Making It in a Man's World
Eight Women Have Defied the Odds to Run Their Own Tobacco shops
Shandana A. Durrani
From the Print Edition:
Denzel Washington, Jan/Feb 98
The glass doors open to admit a middle-aged man in a business suit. Setting aside a box of cigars, the tobacco store owner greets the customer effusively and asks him how the family is doing. The customer responds with a smile, regaling the retailer with anecdotes about how his son is tearing up the local Little League. Soon, the pair are talking about the big tobacco news of the week. El Niño has wreaked havoc on the tobacco crops in Nicaragua and Honduras, the store owner says. The client wonders if his favorite cigar will be affected. Only time will tell, the retailer says, ringing up his purchases. As the customer leaves, the retailer reaches with her long tapered fingers for her double corona and takes a puff. This is the life, she thinks.
For eight women in various parts of the country, this, in fact, is the life: Diana Silvius-Gits, Louise Hood-Lipoff, Ruth Gorman, Joan Cvar, Linda Squires, Donna Brown, Brenda Roberts and Sherrin Willis are anomalies in the tobacco retailing industry. All established tobacco stores when tobacco wasn't king. They all have dealt with some form of prejudice in a retailing segment dominated by male purveyors and customers, as well as faced the rising tide of antismoking sentiments. But through it all, they all had the ambition and the belief to prevail in an industry known for its "old men's club" mentality.
The story begins with Diana Silvius-Gits of Up Down Tobacco in Chicago. Renowned throughout the industry for her boisterous spirit and tobacco knowledge, Silvius-Gits is the true trailblazer. But she had a long road to travel before she achieved success.
Born and raised in Detroit, Michigan, Silvius-Gits taught art at Grosse Pointe University-Liggett, a top prep school in suburban Detroit. She moved to Chicago after she married Gerald Gits, a native of the Windy City (they have since divorced). She bought the Gerald Bernard Art Gallery, which exhibited work from up-and-coming local artists. In 1963, she decided to incorporate tobacco into the gallery makeup. It wasn't long before tobacco became an obsession for Silvius-Gits.
"What I like about the business is that I just can't wait to get up every morning and participate in all the different functions and parties and visit the people and talk to customers," she says. "I think that anybody that runs a successful tobacco store lives, breathes and sleeps the business. It has become my life."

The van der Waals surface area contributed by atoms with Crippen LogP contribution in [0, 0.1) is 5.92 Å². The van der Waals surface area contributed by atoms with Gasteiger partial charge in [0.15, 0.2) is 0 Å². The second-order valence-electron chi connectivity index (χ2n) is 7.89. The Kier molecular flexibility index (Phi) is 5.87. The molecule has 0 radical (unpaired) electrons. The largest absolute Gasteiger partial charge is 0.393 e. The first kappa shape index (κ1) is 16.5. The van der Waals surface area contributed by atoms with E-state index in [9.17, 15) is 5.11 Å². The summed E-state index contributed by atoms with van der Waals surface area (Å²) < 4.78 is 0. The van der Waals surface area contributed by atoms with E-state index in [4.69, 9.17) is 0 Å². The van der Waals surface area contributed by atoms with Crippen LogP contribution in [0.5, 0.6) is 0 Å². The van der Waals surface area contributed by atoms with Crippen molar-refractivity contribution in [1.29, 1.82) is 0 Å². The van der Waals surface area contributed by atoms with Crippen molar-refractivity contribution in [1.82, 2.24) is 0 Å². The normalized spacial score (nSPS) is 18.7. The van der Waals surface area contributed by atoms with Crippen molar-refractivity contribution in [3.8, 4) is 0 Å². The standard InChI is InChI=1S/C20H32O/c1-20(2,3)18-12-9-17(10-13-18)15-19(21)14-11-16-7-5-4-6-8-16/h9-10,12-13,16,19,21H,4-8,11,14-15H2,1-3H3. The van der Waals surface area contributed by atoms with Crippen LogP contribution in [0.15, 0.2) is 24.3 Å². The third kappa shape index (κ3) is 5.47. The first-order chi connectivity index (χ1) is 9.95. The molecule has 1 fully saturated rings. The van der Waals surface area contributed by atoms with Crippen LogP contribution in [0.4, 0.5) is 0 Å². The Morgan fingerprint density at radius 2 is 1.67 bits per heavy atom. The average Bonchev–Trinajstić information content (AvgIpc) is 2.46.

In 1965, she relocated the business to the corner of Wells and Burton in Chicago. It had a 12-year incarnation as a variety store that sold tobacco products, televisions, paper dresses and magic paraphernalia. In 1977, Silvius-Gits decided to make the business entirely tobacco-related. She hired an architect to build a multilevel store at 1550 North Wells, just down the street from the old location. The 1,650-square-foot store, with its five large walk-in humidors and 13-foot-high ceilings, has been there ever since and is a popular destination for area smokers.
But it wasn't always so. Many tobacco distributors were skeptical and didn't want to provide products for the fledgling store owner. Silvius-Gits attributes it to the fact that she was a woman trying to make it in a man's business, at a time when women held "pink collar" positions such as secretarial jobs.
"They acted like a bunch of rats," Silvius-Gits says, vehemently. But there were exceptions. "Malcolm Flasher [the former managing director of the Retail Tobacco Dealers of America], Donald Gregg [who ran Faber, Coe & Gregg Inc.] and Wally Harris [of Dunhill] were really nice to me. If it hadn't been for those guys, I don't think that I would have been able to buy product because these [other] guys would sabotage you. That was the way that they treated all women. These guys wanted you to fail, and as soon as they found out you were successful, they wanted you out."
Having run a tobacco shop for more than 30 years, Silvius-Gits has labored through the highs and lows of the business, but she never threw in the towel. In the beginning she worked 18-hour days selling box after single box of cigars, while praying that she would have enough money left over to meet mortgage payments, she says. Slowly but surely, the business began to thrive; today the store employs 28 workers and it is one of the most successful in the nation. She won't disclose how much business she does, except to say "a lot." In addition to running Up Down, Silvius-Gits serves on the board of directors for the Tobacconist Association of America (TAA) and the Retail Tobacco Dealers of America (RTDA). She also has a premium cigar brand, the Diana Silvius cigar, which is made by Tabacalera A. Fuente y Cia. in the Dominican Republic, and she hopes to launch a Diana Silvius Red Label cigar with the help of Carlos Toraño and his Nicaraguan factory.
And the future? Silvius-Gits says that the cigar boom will start tapering off soon. She hopes that the price of cigars will drop. She says exorbitant prices are a result of new people streaming into every aspect of the business, from retailing to distributing to manufacturing, many of whom, she says, don't know the first thing about cigars and who are bribing factory workers with all sorts of luxuries to get them on their side. "I would say that now it is a necessity that the consumer purchase their cigars from an established tobacconist," she says. "I think that we have to educate people. There is no way that guys that have been in the business for six months can make a smokable cigar."
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suman chaniyil — capecoral , florida 33909, usa, — June 16, 2012 7:26pm ET
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